A SMPS output voltage may be affected by the variation of its supply voltage input. Furthermore, a drift in the supply voltage input of the SMPS while it is in a low power mode, such as pulse frequency modulation (PFM) mode, may result in a transient response when the SMPS transitions to a pulse width modulation (PWM) mode. An embodiment power supply controller uses a feed forward technique to adjust the supply voltage drift by updating a correction factor to an integrator of a proportional integral derivative controller (PID). In an embodiment of the present invention, a controller circuit is configured to calculate a variation of a supply voltage input Vin of a SMPS. This is done by taking a measurement of the supply voltage input and comparing it with a previously measured value and generating a difference. This difference is compared with a predetermined threshold range to identify if the value has crossed the threshold range. When the difference value crosses the threshold, a correction based on the supply voltage input is applied by a feed forward controller to an integrator of a PID controller. The control loop responds by adjusting the duty cycle accordingly. The integrator of the controller applies the adjusted duty cycle of the PWM driving signal for the SMPS. The duty cycle is adjusted based on a calculated on time Ton over a total period T of the PWM driving signal. In another embodiment the duty cycle is adjusted based on a calculated off time Toff value.

In an embodiment, a feed forward controller in the control loop is designed to handle any supply voltage input Vin drift during a mode transition between the PFM and the PWM mode. As the mode transition is initiated, a feed forward control circuit calculates an initial duty cycle based on the actual supply voltage input Vin before transition. In some embodiments, a value corresponding to this initial duty cycle is loaded into the integrator just prior to the mode transition. The initialized value of the duty cycle mitigates the effects of transients during the transition from the PFM to the PWM mode. The initialized duty cycle may also take care of any supply voltage input drift that may occur during the PFM mode.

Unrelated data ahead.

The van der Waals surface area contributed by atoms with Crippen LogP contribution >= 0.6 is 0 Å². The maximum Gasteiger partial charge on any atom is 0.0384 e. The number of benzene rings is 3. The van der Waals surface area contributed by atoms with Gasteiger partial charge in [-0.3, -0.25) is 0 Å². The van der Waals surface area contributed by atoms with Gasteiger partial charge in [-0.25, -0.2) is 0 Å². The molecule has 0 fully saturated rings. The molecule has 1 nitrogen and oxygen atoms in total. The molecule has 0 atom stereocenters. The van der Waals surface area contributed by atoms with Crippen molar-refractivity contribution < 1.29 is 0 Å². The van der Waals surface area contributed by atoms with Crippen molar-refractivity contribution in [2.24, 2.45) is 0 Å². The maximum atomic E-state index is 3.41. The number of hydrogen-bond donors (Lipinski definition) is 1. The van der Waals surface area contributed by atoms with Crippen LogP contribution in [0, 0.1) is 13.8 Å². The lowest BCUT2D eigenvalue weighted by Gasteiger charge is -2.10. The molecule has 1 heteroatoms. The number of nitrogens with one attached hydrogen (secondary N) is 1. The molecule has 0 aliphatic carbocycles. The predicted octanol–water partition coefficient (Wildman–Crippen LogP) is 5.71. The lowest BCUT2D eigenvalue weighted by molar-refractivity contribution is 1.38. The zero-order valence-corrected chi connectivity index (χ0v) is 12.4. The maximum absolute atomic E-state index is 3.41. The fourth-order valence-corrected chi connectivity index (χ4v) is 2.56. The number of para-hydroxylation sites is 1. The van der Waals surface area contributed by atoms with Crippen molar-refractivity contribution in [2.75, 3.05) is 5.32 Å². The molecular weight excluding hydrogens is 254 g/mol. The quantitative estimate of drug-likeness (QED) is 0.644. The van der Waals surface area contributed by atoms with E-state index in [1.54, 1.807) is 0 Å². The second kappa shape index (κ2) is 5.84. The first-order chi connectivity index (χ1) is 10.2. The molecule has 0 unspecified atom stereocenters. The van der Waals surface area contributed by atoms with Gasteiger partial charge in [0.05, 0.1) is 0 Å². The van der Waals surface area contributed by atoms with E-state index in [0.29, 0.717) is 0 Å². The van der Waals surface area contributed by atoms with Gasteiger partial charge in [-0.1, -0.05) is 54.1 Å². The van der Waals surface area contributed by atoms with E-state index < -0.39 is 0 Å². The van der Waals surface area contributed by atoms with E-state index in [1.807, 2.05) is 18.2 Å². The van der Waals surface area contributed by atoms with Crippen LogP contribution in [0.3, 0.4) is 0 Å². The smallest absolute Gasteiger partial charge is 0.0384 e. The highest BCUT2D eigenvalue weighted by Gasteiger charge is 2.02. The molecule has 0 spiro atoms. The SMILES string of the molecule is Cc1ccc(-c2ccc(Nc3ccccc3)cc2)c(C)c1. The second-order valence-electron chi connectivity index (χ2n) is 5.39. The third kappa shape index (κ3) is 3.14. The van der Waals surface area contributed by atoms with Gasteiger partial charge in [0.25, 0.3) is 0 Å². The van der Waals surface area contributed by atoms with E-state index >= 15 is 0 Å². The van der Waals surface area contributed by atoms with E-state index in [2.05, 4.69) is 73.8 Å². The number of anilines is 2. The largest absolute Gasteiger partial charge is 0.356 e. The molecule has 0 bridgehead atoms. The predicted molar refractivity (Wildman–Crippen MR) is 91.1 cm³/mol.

FIG. 1 illustrates an exemplary SMPS system 100 that includes a PID controller 106, an analog to digital converter (ADC) 102, a summing junction 104, a digital pulse width modulation (DPWM) block 108, an analog driver 110, and a half-H bridge switch driver 112. During operation, the analog driver 110 periodically switches a high side transistor HS and a low side transistor LS to control the current through the inductor L and an output capacitor C. The analog driver 110 is controlled by the DPWM 108 that generates a PWM signal to control the amount of time the high side driver is turned on or turned off. Voltage Vout increases when high side transistor HS is on and the output capacitor C is charged via the inductor L. Capacitor C is also charged when a low side driver LS is on and a positive current flows through the inductor L into the capacitor C. The output of the ADC 102 is compared with the reference voltage VREF to estimate an error value ERR and the PID controller 106 uses this error value ERR to adjust the duty cycle. The adjusted duty cycle DUTY is fed to DPWM 108 to generate an equivalent PWM signal to the analog driver 110. The duty cycle is increased or decreased based on the value and sign of the error generated by summing junction 104.